CNBC Utilities Page Latest Business News Wires - Business Headlines

More

  • NEW VENTURE: Alisher Ali opened Myanmar's first-ever investment bank with $1 million of his own money. By the time Mandalay Capital closed its fundraising last month, Ali had raised $25 million.

  • THE FERTILIZER REPORT: The country's largest fertilizer company, Mosaic, said weak demand from China and India hurt its profits. EUROPE WATCH: Stocks took a turn lower after Spain's prime minister said that he's not preparing a request for a bailout loan.

  • HOUSTON-- Two activist groups said Tuesday they sent an email to more than 71,000 Shell Oil employees that pretended to be from a fake company division and provided information about a U.S. Supreme Court case involving the company.

  • NEW YORK-- Drug and medical device maker Covidien PLC said Tuesday it completed its $100 million purchase of CNS Therapeutics. Covidien announced it was buying CNS on Sept. 24. CNS is now part of Covidien's Mallinckrodt pharmaceuticals business.

  • WASHINGTON-- The U.S. economy is looking more resilient, thanks in part to encouraging signs for the two most expensive purchases most Americans make: cars and homes. Cheap loans and a bounty of fuel-efficient models enticed people to buy new vehicles at a brisk pace last month.

  • NEW YORK-- The price of oil fell Tuesday as investors weighed positive U.S. economic news against ongoing concerns about Europe. On the New York Mercantile Exchange:. Benchmark crude fell 59 cents to finish at $91.89 per barrel.

  • The country's largest fertilizer company, Mosaic, said weak demand from China and India have hurt its profits. Mosaic, Dupont and stocks of other companies in the materials industry fell. Dupont led the Dow lower, sinking 86 cents to $49.50.

  • MINNEAPOLIS-- The Minnesota Orchestra was called the world's greatest not long ago, welcome recognition for musicians outside a top cultural center. In Minneapolis, the Minnesota Orchestra has already cancelled concerts through Nov. 25 as negotiators argue over a proposal to trim the average musicians' salary by $46,000 a year.

  • JEFFERSON CITY, Mo.-- Missouri revenues are up 6.6 percent through the first quarter of its budget year. Figures released Tuesday by the Office of Administration show most the growth resulted from a decline in income tax refunds paid to businesses and individuals compared with last year. Missouri's budget year began July 1.

  • Cenovus Energy Inc. said Tuesday that it has received Canadian court approval for its plans to buy the remaining assets of oil sand exploration business Oilsands Quest for $10 million. The deal includes three oil sands leases in Alberta and Saskatchewan. Cenovus was able to acquire the assets through the liquidation of OIlsands Quest.

  • RACE TO HARVEST: Soybean prices fell as a fast-paced harvest delivers more supplies to the marketplace. EYES ON SPAIN: Other commodities were mixed after Spain's prime minister said a request for bailout funding isn't imminent.

  • Resorts has begun a new joint marketing program in which its gamblers and those two other Mohegan-owned casinos in Connecticut and Pennsylvania can use rewards points at any of the three destinations. The company will now let gamblers use their credits at Resorts, as well as Mohegan Sun in Connecticut and Mohegan Sun at Pocono Downs in Pennsylvania.

  • COSTA MESA, Calif.-- Hyundai Motor America said Tuesday that U.S. vehicle sales rose 15.3 percent in September, as rising sales of its Elantra sedan overcame a decline in its other big seller, the Sonata. BY THE NUMBERS: Hyundai sold 660,025 vehicles last month, up from 52,051 a year earlier.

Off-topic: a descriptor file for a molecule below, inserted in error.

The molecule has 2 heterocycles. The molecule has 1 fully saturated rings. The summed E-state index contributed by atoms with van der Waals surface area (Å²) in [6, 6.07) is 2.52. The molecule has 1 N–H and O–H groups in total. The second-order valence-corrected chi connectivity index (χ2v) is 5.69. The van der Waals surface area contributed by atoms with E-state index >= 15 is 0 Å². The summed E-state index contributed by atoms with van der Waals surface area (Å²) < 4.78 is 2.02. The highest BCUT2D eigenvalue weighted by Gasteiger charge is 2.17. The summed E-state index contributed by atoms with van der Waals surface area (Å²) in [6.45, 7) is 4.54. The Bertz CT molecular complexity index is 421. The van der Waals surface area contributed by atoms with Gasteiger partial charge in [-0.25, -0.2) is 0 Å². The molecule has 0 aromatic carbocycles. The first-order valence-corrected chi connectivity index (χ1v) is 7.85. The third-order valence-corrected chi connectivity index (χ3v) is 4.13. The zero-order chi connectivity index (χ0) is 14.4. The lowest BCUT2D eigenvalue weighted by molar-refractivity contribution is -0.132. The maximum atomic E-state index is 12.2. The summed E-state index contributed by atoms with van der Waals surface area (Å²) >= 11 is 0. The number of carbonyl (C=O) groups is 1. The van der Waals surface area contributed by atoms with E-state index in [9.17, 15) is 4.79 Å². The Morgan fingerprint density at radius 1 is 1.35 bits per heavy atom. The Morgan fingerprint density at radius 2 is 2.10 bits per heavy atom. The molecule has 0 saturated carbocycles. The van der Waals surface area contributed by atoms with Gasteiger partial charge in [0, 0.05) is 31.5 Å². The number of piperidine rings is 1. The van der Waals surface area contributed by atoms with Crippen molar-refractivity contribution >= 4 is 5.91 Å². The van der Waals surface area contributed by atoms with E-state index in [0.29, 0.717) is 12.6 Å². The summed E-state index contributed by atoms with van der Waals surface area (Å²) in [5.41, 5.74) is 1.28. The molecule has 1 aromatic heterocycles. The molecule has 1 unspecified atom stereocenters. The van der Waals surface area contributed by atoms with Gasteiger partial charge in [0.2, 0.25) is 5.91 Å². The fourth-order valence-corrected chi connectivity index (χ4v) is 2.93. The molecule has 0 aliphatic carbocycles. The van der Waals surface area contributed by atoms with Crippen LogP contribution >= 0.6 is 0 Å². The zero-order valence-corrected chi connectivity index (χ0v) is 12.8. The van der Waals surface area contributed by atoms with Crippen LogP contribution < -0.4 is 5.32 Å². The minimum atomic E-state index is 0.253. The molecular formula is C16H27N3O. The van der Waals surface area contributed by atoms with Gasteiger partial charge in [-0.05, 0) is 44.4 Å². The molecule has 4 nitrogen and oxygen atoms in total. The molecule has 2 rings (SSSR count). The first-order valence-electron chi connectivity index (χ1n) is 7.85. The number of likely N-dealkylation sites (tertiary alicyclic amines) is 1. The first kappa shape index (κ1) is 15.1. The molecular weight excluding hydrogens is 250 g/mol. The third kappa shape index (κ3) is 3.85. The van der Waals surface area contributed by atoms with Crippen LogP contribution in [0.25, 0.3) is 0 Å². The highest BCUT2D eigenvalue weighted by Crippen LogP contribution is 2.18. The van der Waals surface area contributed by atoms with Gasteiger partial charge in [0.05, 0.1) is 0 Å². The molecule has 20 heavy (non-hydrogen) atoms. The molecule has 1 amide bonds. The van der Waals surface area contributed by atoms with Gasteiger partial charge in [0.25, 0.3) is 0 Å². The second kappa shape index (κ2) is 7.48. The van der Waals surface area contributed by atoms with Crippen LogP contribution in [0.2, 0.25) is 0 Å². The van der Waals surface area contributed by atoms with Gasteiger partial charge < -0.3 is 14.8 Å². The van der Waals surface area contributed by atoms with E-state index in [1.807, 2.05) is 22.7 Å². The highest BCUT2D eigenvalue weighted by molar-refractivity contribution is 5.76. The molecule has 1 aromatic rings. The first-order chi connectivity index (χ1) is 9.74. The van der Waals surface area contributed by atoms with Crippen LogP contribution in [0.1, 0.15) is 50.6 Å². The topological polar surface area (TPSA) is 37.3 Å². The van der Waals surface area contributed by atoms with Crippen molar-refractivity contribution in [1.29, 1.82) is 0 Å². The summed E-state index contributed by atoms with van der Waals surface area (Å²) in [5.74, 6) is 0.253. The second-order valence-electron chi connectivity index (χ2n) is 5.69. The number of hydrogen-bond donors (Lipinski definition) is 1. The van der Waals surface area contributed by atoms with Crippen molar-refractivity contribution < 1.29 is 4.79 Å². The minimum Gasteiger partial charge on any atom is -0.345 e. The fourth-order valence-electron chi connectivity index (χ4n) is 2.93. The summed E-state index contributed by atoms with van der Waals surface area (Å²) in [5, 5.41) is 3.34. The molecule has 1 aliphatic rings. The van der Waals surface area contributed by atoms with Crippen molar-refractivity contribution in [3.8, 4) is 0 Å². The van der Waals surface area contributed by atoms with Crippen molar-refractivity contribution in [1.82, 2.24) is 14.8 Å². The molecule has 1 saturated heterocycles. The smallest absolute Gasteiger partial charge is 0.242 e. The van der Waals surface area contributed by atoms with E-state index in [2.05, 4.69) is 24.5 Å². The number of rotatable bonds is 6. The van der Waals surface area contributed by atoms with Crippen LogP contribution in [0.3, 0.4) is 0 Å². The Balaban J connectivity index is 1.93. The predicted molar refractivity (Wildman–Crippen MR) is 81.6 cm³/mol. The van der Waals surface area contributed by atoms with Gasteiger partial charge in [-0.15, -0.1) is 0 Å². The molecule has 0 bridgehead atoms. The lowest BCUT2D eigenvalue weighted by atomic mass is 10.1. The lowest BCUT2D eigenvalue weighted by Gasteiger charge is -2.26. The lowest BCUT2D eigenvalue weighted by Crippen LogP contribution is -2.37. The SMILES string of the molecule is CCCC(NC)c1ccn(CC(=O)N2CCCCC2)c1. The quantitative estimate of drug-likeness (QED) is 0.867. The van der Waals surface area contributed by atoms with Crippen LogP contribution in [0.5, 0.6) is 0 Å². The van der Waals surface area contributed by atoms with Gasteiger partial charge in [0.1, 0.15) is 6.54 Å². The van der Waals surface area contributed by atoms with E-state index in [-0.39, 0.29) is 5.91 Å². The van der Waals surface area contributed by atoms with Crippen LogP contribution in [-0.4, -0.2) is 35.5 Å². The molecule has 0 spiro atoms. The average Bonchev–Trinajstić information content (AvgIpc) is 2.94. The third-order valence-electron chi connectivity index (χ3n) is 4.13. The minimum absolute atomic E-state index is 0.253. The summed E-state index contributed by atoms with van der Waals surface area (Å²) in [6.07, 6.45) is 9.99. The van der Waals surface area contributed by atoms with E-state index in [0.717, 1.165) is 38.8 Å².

• CHERRY HILL, N.J.-- Subaru of America Inc. said Tuesday that U.S. sales rose 32 percent in September on strong gains for the Outback wagon and the Legacy sedan. BY THE NUMBERS: The Japanese automaker said sales rose to 27,683 in September, from 20,934 a year earlier. TOP SELLER: The company sold 10,583 Outbacks, an increase of 39.1 percent from a year ago.

  • NEW YORK-- Shares of Fifth& Pacific slid Tuesday after the clothing maker cut its guidance due to weak sales of Juicy Couture. Moody's Investors Service said the guidance cut is bad for Fifth& Pacific's credit, but said it is not making any immediate changes to its ratings. Moody's currently has a "B2" rating on Fifth& Pacific.

  • NEW YORK-- Stocks are struggling to a mixed close on Wall Street after spending most of the day lower, pulled down by weakness in materials and energy companies. Mosaic blamed poor demand from China and India. Rising stocks narrowly outnumbered falling ones on the New York Stock Exchange.

  • NEW YORK-- It's not even Halloween yet, but once again a slew of forecasters are out with sales predictions for the all-important holiday shopping season. Economists carefully study the numbers because they're an important gauge for merchants that depend on the period for up to 40 percent of their annual sales.

  • BUILDING FENCES: European bankers were urged to build a firewall between their retail operations and their riskier trading activities and be prepared to shoulder some losses when their banks fail, according to a report requested by the European Union to help head off another financial crisis.

  • CINCINNATI-- Laser eye surgery provider LCA-Vision Inc. said Tuesday that LasikPlus procedures decreased 8 percent in the third quarter, and the company said coverage of the upcoming presidential election is partly to blame. LCA-Vision reported 11,510 LasikPlus procedures in the third quarter, down from 12,444 a year ago.

  • Benchmark oil dropped 59 cents to end at $91.89 per barrel in New York. Brent crude, which is used to price international varieties of oil, fell 62 cents to $111.57 per barrel in London. At the pump, the national average for gasoline was unchanged at $3.78 per gallon, according to AAA, Wright Express and the Oil Price Information Service.